Categories: Lifestyle | Culture
Charlotte Moormon was a performance artist. She played the cello. Topless. She was a wonderful, creative and loving person and a great friend to Joey Skaggs. Moormon is gone now, but her memory and her art live on.
One of her many contributions to the New York culture scene was her creation of the Annual New York Avant Garde Festival. Free to the public, it was a forum for artists of all kinds to display, perform, or whatever, in some unique part of New York City. Thousands of curious and supportive art lovers would attend. It was a great creative scene. And Moormon managed to pull it off year after year, despite all kinds of public and private battles.
Moormon had invited Skaggs numerous times to participate. He agreed to perform at the 8th annual festival in 1971, held at the 69th Regiment Armory on Lexington and 25th Street. Moormon and Skaggs talked about what he wanted to do and she worked out the details.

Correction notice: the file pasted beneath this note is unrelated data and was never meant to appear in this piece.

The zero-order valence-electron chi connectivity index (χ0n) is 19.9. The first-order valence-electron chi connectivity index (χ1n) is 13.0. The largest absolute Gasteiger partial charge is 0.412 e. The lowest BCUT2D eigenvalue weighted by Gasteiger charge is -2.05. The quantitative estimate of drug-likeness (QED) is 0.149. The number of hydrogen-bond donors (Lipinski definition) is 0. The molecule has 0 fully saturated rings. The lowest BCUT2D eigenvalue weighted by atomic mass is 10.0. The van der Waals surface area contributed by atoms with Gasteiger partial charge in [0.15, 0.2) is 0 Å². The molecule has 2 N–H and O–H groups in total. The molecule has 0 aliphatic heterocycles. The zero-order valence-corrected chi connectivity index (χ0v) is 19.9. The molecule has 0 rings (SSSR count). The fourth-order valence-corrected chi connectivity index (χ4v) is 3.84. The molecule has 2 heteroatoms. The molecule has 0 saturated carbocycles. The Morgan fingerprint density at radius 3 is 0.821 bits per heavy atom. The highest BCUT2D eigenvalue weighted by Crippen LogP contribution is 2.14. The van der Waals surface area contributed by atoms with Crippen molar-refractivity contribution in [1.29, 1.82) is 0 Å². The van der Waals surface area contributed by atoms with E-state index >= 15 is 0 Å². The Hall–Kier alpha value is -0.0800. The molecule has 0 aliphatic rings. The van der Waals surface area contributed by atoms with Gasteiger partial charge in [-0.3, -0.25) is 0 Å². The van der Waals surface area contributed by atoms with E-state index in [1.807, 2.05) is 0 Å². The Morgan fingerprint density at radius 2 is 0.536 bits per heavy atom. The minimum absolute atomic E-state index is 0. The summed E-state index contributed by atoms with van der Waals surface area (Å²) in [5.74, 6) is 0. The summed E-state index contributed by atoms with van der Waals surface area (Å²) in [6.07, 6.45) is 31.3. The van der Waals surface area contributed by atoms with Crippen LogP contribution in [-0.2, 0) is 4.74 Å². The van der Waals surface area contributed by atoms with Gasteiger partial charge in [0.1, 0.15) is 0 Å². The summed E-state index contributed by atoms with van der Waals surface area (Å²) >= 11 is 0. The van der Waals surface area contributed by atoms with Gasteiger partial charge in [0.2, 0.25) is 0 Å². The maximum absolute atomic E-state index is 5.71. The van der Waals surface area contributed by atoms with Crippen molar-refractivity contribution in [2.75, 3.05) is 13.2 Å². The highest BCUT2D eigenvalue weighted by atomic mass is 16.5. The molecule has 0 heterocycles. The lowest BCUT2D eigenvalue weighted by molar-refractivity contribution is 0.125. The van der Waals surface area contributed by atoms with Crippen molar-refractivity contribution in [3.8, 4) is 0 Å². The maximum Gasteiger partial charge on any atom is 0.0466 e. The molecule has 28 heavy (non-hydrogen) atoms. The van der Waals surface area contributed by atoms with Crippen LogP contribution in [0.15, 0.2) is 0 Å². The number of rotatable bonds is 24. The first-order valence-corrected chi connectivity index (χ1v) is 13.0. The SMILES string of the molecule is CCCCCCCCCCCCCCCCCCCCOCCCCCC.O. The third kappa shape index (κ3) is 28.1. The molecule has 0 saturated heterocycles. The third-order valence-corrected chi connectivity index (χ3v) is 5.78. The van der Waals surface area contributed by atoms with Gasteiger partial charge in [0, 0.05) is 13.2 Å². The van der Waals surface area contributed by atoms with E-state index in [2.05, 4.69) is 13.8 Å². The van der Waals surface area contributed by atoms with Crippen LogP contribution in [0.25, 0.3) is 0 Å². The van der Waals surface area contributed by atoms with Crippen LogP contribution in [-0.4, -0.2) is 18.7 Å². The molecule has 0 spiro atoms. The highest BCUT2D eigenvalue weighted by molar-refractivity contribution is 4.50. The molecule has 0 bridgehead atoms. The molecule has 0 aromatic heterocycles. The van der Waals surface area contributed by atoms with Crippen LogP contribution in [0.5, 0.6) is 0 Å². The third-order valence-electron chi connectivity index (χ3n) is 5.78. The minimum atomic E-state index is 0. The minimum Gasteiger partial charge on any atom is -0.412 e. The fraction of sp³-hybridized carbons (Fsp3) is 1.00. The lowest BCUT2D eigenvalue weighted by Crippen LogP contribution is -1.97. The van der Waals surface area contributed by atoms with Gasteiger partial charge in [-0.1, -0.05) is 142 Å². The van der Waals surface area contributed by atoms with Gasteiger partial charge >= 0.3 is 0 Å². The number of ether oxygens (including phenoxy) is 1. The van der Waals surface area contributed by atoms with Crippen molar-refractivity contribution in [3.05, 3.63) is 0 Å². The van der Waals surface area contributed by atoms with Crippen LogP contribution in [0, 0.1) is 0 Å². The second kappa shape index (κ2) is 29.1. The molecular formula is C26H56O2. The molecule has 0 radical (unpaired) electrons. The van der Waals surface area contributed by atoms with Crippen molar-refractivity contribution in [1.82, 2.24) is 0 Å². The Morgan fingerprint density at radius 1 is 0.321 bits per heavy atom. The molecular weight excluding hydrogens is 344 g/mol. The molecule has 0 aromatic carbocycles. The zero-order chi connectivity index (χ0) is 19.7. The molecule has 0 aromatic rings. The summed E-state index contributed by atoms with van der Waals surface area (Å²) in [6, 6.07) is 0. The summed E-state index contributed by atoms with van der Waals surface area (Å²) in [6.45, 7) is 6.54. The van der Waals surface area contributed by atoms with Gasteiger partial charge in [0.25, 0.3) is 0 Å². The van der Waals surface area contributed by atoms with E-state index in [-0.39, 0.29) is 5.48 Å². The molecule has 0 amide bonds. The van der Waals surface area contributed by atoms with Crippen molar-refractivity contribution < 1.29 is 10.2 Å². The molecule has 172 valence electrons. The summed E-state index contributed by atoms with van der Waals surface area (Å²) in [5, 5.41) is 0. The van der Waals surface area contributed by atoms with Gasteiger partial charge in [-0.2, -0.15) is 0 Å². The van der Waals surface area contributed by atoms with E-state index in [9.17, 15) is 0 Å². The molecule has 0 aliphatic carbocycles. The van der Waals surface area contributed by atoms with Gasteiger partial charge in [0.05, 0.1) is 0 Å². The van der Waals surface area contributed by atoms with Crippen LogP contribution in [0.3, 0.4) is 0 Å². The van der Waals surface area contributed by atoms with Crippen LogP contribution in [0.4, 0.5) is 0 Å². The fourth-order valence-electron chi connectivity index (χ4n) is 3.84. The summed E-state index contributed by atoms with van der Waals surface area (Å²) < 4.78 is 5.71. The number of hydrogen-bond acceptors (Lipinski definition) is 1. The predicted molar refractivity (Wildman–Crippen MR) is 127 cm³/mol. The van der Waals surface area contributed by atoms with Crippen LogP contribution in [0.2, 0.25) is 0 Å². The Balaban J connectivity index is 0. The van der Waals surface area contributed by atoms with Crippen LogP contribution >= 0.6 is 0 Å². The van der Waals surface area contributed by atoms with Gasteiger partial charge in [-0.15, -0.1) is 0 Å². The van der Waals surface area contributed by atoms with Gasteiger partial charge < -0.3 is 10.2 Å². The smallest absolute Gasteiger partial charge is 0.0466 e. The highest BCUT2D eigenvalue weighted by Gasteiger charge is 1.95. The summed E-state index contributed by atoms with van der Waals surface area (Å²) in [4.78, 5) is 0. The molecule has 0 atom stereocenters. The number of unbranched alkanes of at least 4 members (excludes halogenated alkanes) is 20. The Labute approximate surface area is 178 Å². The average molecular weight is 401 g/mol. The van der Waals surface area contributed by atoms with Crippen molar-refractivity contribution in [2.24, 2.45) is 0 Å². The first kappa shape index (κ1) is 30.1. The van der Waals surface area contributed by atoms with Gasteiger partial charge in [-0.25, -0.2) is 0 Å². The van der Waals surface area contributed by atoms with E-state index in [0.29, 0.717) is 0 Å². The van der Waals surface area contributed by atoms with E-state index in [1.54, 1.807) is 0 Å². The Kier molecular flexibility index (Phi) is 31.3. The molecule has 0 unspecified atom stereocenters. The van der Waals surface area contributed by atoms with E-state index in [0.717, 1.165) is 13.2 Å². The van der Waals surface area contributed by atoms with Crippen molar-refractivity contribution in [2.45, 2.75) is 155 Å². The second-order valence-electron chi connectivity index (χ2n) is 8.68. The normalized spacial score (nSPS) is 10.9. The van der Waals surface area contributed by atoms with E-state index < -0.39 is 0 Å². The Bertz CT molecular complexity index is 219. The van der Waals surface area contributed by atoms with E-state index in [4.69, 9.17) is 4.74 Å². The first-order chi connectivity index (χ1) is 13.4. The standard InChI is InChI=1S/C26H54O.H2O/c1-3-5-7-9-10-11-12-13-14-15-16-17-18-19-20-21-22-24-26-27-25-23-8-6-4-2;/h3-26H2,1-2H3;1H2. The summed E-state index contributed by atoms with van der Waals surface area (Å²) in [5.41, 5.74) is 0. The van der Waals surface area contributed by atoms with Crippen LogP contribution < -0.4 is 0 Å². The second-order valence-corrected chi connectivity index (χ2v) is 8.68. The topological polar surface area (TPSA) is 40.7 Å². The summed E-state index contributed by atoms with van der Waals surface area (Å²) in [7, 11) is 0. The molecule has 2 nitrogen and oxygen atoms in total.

Moormon and Yoko Ono were old friends and Moormon knew that Ono and John Lennon would be attending the festival. Skaggs had met Ono in Thompkins Square on Easter Sunday in 1966 when he erected his Crucifixion sculpture.
Skaggs called his piece Fame Exchange. He arranged for a throng of screaming admirers with cameras to greet him as he arrived by limousine at the opening of the festival at 12 noon on November 19, 1971. Unsuspecting on-lookers were amazed to see John Lennon and Yoko Ono arrive at the same time. But all the attention of the adoring crowd was directed at Skaggs, who was totally unknown to the most of them, not towards Ono and Lennon. This left the audience to ponder who that famous person was, underscoring Andy Warhol’s famous quote, “In the future, everyone will have their 15 minutes of fame.”